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Biographical Review: Greene, Schoharie and Schenectady Counties, New York
Dr. A. W. Clark

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[This information is from pp. 354-355 of Biographical Review Volume XXXIII: Containing Life Sketches of Leading Citizens of Greene, Schoharie and Schenectady Counties, New York (Boston: Biographical Review Publishing Company, 1899). It is in the collection of the Grems-Doolittle Library of the Schenectady County Historical Society at 920 BIO.]

Dr. A. W. Clark, a skilful dental practitioner and graduate optician, of Jefferson, Schoharie County, the founder and for some years editor and publisher of the Jeffersonian, now known as the Jefferson Courier, was born in Blenheim, N. Y., August 20, 1843, son of John A. and Catherine (Van der Vort) Clark.

His paternal grandfather, Randall Clark, came to this country from Rhode Island and settled in Blenheim, where he became quite an extensive farmer and land-owner. Randall Clark married Phoebe Dorcas Tucker, and his children were: Benjamin, Eliza, Alfred, John A., Stephen, Lucinda, Charles, Mary J., William, and Hilmer. Of these the only survivor is Eliza, who is residing in Rhode Island. Hilmer died while still young, and the other sons all engaged in farming.

John A. Clark, Dr. Clark's father, came to this county when a boy, and was reared at the homestead which he occupied in part until his death. He was prosperous as a general farmer, and at one time owned about three hundred and fifty acres of land. Politically, he was in his later years a Republican. He attended the Methodist Episcopal church, and was an earnest advocate of temperance. He lived to be sixty-six years old, and his wife survived him ten years. They were the parents of nine children, namely: A. W. Clark, the subject of this sketch; Alzada, wife of C. B. Atwood, a lawyer of Watertown, Conn.; Lindon, a resident of Blenheim; Le Grand and La Grange, twins, both of whom live at the homestead; Fremont, who resides in Delhi, N. Y.; John J., also a resident of that town; Ida, who married W. L. Cranch, and resides at Thompson, Conn.; and Ida Ursula, who died when about six years old.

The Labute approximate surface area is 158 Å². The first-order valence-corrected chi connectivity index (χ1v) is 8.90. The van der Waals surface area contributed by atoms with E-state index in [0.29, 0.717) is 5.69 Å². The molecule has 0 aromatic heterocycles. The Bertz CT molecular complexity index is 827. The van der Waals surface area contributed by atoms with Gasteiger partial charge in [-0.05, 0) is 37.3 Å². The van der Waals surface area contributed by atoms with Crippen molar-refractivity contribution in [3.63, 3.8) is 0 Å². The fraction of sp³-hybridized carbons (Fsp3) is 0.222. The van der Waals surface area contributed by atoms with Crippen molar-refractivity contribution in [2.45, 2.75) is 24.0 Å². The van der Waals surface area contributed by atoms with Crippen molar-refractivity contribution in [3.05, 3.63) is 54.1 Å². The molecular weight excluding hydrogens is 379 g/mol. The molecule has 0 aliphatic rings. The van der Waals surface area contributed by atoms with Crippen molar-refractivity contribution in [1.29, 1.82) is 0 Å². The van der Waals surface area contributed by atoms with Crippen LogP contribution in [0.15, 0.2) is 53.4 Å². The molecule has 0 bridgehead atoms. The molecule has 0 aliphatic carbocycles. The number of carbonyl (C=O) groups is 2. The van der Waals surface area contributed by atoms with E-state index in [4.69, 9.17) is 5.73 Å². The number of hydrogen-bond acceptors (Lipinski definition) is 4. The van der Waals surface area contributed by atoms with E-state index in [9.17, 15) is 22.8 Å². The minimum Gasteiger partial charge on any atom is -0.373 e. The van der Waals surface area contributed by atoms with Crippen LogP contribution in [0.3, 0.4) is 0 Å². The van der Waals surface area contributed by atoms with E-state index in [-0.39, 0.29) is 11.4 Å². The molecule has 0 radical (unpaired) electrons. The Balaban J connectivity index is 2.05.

A. W. Clark pursued his elementary studies in the common schools of Blenheim, and advanced in learning by attending the Stamford Seminary. After leaving school he went to Auburn, N. Y., with a view of engaging in business, but at the solicitation of Dr. A. A. Wood, who was then practising in Jefferson, he began the study of medicine in that doctor's office, and continued it for eighteen months. Failing health caused him to relinquish his studies, and while resting he determined to abandon medicine for dentistry. He accordingly became a student in the office of Dr. H. S. Wood, of Stamford, with whom he made rapid progress, and in 1866 he began the practice of his profession in Jefferson, where he has since resided. An experience of over thirty years has given opportunities for acquiring a varied knowledge of dentistry, and his business is both large and profitable. He has availed himself of all modern improvements in the way of appliances. He is a graduate of the National College of Electro-therapeutics, Lima, Ohio, which college conferred upon him the degree of Master of Electro-therapeutics (M.E.). He deals in dentists' supplies, and has travelled considerably in the interests of this branch of his business.